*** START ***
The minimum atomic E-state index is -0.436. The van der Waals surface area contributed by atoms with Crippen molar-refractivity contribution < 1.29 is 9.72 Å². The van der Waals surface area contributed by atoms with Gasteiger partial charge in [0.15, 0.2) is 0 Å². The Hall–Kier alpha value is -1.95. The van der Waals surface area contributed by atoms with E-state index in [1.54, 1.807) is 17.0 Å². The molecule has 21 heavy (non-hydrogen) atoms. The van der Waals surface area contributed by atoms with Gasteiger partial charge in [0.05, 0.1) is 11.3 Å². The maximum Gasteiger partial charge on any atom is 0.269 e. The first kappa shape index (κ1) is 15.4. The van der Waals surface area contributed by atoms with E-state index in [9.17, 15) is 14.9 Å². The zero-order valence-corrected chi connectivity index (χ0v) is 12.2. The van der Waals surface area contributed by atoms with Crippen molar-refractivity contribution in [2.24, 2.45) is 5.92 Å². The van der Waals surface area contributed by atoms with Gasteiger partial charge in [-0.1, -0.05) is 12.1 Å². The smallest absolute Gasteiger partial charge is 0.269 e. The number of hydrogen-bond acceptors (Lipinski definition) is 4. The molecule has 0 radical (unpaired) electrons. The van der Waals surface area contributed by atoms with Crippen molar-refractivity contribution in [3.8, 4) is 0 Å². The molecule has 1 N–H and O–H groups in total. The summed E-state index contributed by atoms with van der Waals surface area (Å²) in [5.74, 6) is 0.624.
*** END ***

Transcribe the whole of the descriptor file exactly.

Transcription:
The minimum atomic E-state index is -0.436. The van der Waals surface area contributed by atoms with Crippen molar-refractivity contribution < 1.29 is 9.72 Å². The van der Waals surface area contributed by atoms with Gasteiger partial charge in [0.15, 0.2) is 0 Å². The Hall–Kier alpha value is -1.95. The van der Waals surface area contributed by atoms with E-state index in [1.54, 1.807) is 17.0 Å². The molecule has 21 heavy (non-hydrogen) atoms. The van der Waals surface area contributed by atoms with Gasteiger partial charge in [0.05, 0.1) is 11.3 Å². The maximum Gasteiger partial charge on any atom is 0.269 e. The first kappa shape index (κ1) is 15.4. The van der Waals surface area contributed by atoms with E-state index in [9.17, 15) is 14.9 Å². The zero-order valence-corrected chi connectivity index (χ0v) is 12.2. The van der Waals surface area contributed by atoms with Crippen molar-refractivity contribution in [2.24, 2.45) is 5.92 Å². The van der Waals surface area contributed by atoms with Gasteiger partial charge in [-0.1, -0.05) is 12.1 Å². The smallest absolute Gasteiger partial charge is 0.269 e. The number of hydrogen-bond acceptors (Lipinski definition) is 4. The molecule has 0 radical (unpaired) electrons. The van der Waals surface area contributed by atoms with Crippen molar-refractivity contribution in [3.8, 4) is 0 Å². The molecule has 1 N–H and O–H groups in total. The summed E-state index contributed by atoms with van der Waals surface area (Å²) in [5.74, 6) is 0.624.